Nothing promises to prove more dangerous to the Bible and to the Bible Christians—not even the new Revision of the sacred volume by the combined ecclesiastical talent of England, than that eminently Hindu funeral rite—cremation. The more this mode of disposing of the bodies of the dead comes into general practice the more it is calculated to strike terror into the hearts of the pious and God-fearing folk who look forward to death, because of the resurrection at the last joyful summons from the Angel’s trumpet. But with cremation resurrection has become impossible. But since matters cannot be mended, and science has entered into a league with the heathens, even such a bigoted country as Italy, priest-ridden and Jesuit-ridden as it is, has taken the lead in cremation. Germany, according to a correspondent of the Pall Mall Gazette, has also its own Cremation Hall at Gotha, a handsome and spacious building, and artistically inferior to only that of Milan. It has been in existence about two years and a half, and was built by an association or Verein of some of the most thoughtful and learned men in Germany. The correspondent adds:

“Fifty-two persons, five of whom were women, have in this space of time chosen such a form of burial (does not this sound like a bull?), one body being sent from New York. The cost of the mere process of cremation is about five pounds sterling, and the religious ceremony can be first read over the body. It is unnecessary to say that the Catholic priest refuses church burial to anyone electing to be cremated. Protestant pastors, on the contrary, willingly accord it. The cinerary urns bear the name of one or two Jews.”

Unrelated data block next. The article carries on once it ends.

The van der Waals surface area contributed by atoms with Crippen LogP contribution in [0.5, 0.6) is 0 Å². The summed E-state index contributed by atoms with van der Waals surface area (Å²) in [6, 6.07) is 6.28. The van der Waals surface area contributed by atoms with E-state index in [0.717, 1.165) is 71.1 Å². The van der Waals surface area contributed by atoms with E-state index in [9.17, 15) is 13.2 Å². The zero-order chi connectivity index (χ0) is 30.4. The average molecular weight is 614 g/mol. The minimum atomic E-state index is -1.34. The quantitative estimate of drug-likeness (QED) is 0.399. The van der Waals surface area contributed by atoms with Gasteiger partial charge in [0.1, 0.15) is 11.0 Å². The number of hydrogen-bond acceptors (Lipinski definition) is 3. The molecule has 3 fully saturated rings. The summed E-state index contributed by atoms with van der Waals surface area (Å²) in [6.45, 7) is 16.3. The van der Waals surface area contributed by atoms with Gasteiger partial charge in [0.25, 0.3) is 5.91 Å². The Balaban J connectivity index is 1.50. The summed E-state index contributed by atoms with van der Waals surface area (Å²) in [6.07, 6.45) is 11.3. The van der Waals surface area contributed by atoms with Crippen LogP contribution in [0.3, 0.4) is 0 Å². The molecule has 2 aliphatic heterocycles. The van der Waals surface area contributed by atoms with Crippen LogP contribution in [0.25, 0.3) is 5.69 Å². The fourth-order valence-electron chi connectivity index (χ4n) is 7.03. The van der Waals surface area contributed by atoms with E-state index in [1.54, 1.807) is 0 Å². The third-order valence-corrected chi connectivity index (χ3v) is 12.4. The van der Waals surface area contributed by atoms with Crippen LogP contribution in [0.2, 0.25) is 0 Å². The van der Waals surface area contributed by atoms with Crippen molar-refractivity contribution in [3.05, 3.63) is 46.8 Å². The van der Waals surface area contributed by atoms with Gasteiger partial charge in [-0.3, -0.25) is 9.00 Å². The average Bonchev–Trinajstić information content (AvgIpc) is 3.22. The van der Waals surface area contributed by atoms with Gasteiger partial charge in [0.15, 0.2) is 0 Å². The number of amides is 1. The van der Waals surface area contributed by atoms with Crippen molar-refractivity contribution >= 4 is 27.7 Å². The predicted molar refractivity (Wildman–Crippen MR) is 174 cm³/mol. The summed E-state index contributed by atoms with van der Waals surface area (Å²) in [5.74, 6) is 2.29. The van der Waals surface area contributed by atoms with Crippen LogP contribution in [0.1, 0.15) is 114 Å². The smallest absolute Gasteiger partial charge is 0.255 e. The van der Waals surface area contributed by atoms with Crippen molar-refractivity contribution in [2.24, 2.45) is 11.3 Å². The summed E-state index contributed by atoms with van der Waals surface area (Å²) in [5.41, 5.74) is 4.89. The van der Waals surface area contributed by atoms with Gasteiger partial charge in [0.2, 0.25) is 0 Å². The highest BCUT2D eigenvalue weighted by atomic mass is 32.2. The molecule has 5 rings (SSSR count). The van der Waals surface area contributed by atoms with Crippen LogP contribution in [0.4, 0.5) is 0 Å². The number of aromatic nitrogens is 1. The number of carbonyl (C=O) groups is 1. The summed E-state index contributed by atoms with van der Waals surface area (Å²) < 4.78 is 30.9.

It would be worth while determining as to who are the most consistent—the Catholic priests, the Protestant pastors, or the Jews? The correspondent thus concludes:

“I think few visitors will visit this cremation hall without being duly impressed in favour of a system so advantageous to the living, and, it must be admitted—at least, of France and Germany —also advantageous to the dead. Here, as in France, the law compels such prompt interment that in many cases it has been known to take place before the breath has left the body. In Algeria I have known personally a victim of this misapprehension; and my German friends all speak to me in warm terms of the new system as, irrespective of other advantages, preventing premature burial.”